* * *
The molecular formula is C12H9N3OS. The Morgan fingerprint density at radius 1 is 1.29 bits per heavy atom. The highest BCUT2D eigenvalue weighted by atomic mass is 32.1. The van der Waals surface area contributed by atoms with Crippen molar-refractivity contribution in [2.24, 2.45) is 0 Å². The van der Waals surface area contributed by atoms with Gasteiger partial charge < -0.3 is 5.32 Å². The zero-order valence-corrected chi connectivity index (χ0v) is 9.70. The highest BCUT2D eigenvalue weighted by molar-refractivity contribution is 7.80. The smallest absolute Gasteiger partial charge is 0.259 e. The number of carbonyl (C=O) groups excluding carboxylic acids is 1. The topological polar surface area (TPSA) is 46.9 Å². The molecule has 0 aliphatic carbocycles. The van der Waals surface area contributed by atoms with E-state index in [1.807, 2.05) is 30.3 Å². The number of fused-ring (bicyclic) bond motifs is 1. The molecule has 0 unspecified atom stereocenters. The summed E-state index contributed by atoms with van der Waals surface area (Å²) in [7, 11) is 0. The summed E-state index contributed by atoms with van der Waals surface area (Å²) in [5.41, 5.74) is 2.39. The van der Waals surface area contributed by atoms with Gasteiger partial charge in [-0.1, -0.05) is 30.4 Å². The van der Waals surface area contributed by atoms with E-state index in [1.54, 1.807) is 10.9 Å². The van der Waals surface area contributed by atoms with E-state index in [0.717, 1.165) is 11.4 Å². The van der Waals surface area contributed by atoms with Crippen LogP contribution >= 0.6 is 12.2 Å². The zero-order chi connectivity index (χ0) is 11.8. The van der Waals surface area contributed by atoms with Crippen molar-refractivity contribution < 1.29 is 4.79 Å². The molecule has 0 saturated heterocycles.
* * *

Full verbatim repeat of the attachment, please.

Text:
The molecular formula is C12H9N3OS. The Morgan fingerprint density at radius 1 is 1.29 bits per heavy atom. The highest BCUT2D eigenvalue weighted by atomic mass is 32.1. The van der Waals surface area contributed by atoms with Crippen molar-refractivity contribution in [2.24, 2.45) is 0 Å². The van der Waals surface area contributed by atoms with Gasteiger partial charge < -0.3 is 5.32 Å². The zero-order valence-corrected chi connectivity index (χ0v) is 9.70. The highest BCUT2D eigenvalue weighted by molar-refractivity contribution is 7.80. The smallest absolute Gasteiger partial charge is 0.259 e. The number of carbonyl (C=O) groups excluding carboxylic acids is 1. The topological polar surface area (TPSA) is 46.9 Å². The molecule has 0 aliphatic carbocycles. The van der Waals surface area contributed by atoms with E-state index in [1.807, 2.05) is 30.3 Å². The number of fused-ring (bicyclic) bond motifs is 1. The molecule has 0 unspecified atom stereocenters. The summed E-state index contributed by atoms with van der Waals surface area (Å²) in [7, 11) is 0. The summed E-state index contributed by atoms with van der Waals surface area (Å²) in [5.41, 5.74) is 2.39. The van der Waals surface area contributed by atoms with Gasteiger partial charge in [-0.1, -0.05) is 30.4 Å². The van der Waals surface area contributed by atoms with E-state index in [1.54, 1.807) is 10.9 Å². The van der Waals surface area contributed by atoms with E-state index in [0.717, 1.165) is 11.4 Å². The van der Waals surface area contributed by atoms with Crippen LogP contribution >= 0.6 is 12.2 Å². The zero-order chi connectivity index (χ0) is 11.8. The van der Waals surface area contributed by atoms with Crippen molar-refractivity contribution < 1.29 is 4.79 Å². The molecule has 0 saturated heterocycles.